Because this cross is so different from what we’ve had here before, I first want to acknowledge that, for some of you, this may take some getting used to. It’s not like the brass cross that was here before, and sometimes change jars us out of a comfortable familiarity. I get that, and willingly name that as a possible loss for some of you.

   Allow me, though, to point out some of what I find compelling in this cross, and see if any of that speaks to you. First, it’s large, much larger than what preceded it. The gift of that, for me, is that it not only more appropriately fills the space above the altar, but that size conveys what it really was. This was an instrument of torture that took the life of the One we know as the Messiah. The sheer size and weightiness of our new cross allows us to remember that a body, and in fact many other bodies, hung from it.

   Second, I love that Jason, our artist, made it a point to echo, in that cross, the architecture of the sanctuary. Look, for example, at all the rectangles in the cross, and then look around you at this space. See the rectangles on the façade of the balcony, and at the end of each pew, and in the lattice work in the windows, and in the grating that covers the organ pipes. All around us are rectangles that are picked up in this cross.

   Then, take note of the circles that form the cross beam. Those orbs pick up the circles in the brass railings on either side of the chancel area, and they echo the curved ceiling lines. And this is not just a sculptural gift. It’s also a theological blessing—the three circles representing the Trinity, the three-fold nature of God as Creator, Redeemer, and Sustainer.

   So much of what reveals itself in this new cross is traditional, and it’s sculpturally integrated into the larger space. At the same time, though, the piece has a distinctly contemporary feel to it, as well. It’s richly suggestive of what is sometimes called “industrial design,” the sort of design we see in many homes and restaurants and businesses now. Industrial design typically features exposed beams and brickwork and masonry. In this cross, we have something of that look. And not only is the metal in the cross repurposed, which appeals to our environmental consciousness, but, to return to its central purpose, the metal used conveys some of the brutality of this agent of death. There’s a somewhat menacing quality to that material, a quality that is appropriate to its original purpose.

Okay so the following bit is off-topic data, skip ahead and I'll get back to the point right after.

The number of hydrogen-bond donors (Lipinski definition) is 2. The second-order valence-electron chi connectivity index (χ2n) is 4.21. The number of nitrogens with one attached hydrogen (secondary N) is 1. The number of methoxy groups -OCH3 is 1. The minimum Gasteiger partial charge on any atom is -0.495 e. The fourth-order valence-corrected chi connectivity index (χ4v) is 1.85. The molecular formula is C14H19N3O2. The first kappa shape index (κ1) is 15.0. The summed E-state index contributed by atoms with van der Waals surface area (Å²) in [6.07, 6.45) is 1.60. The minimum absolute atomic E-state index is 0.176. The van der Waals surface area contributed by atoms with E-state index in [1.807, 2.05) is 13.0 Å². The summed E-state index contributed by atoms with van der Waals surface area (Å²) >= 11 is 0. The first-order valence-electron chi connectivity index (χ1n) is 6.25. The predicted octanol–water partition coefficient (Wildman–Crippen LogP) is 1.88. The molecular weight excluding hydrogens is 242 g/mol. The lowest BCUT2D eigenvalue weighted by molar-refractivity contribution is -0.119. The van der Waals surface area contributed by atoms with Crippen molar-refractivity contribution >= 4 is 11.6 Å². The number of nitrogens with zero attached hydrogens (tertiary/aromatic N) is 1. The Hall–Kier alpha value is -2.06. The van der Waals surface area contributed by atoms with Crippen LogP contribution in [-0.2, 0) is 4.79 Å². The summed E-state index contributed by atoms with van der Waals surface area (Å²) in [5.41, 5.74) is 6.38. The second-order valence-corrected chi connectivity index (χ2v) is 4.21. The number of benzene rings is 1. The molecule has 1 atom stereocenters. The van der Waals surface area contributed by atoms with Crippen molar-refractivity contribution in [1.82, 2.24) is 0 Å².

Lastly, though—and we won’t fully see this until it is appropriately lit, there is a distinctive beauty in this piece. Not unlike a Celtic cross, it conveys that this is what the Celts call a “thin place,” a place where God is richly present and we can feel that presence. Look at the heaviness of this Celtic cross, and note its similarity to the weightiness of our new cross. Both crosses demand that you notice them, and they do so with a simple elegance.

   Our new cross has other echoes to it, as well. You likely remember, twenty years ago, how the presence of some truly industrial crosses at Ground Zero expressed the fervor of the deep trust that, even in the aftermath of that ghastly attack, the God of Adam and Eve, and of Sarah and Abraham, and of Jacob and Rachel and Leah, and of Rebecca and Isaac, the God of Jesus, the God of you and me—that God remains steadfast. That God walks with us on the way, and holds us close, and reminds us what we’re all about.

   In a piece by Troy Smith in Friday’s Plain Dealer, he says this about our contemporary world: “Ironically, it’s a [quotation] from [the TV show] ‘Six Feet Under,’ a show obsessed with grief, that offered up the most poignant message from popular culture in the post 9/11 era”:

 One character says to another: “‘You can do anything, you lucky [stiff]. You’re alive! Push through the pain and keep living. What’s a little pain compared to that?’” (Sept. 10, 2021, p. T6). Yes, we have pain, says this cross. Yes, we struggle and suffer. And at the same time, this cross is the symbol of vitality and of a bottomless hope. Because when all seems lost, that very cross is the instrument of new life. It is light. It is hope. It is resurrection. It declares with untrammeled certainty that the blessing of God will triumph, and that we can be, and are, part of all that is good and beautiful and holy. May we never forget it.


BLESSING OF CROSS: O God of tireless grace, thank you for the extraordinary fullness of life in your world. Hallow this cross, that it might be an instrument of blessing, an icon of hope, a living, pulsing embodiment of your never-failing love for us and for all people. And may it call us, again and again, to take up your cross, to walk the path of Jesus, and to follow Jesus in that sacrificial and hopeful way. Bless it, and most of all, bless us as we seek to live out your mission of spreading your radiant love wherever we go and whatever we do. In Christ we pray. AMEN.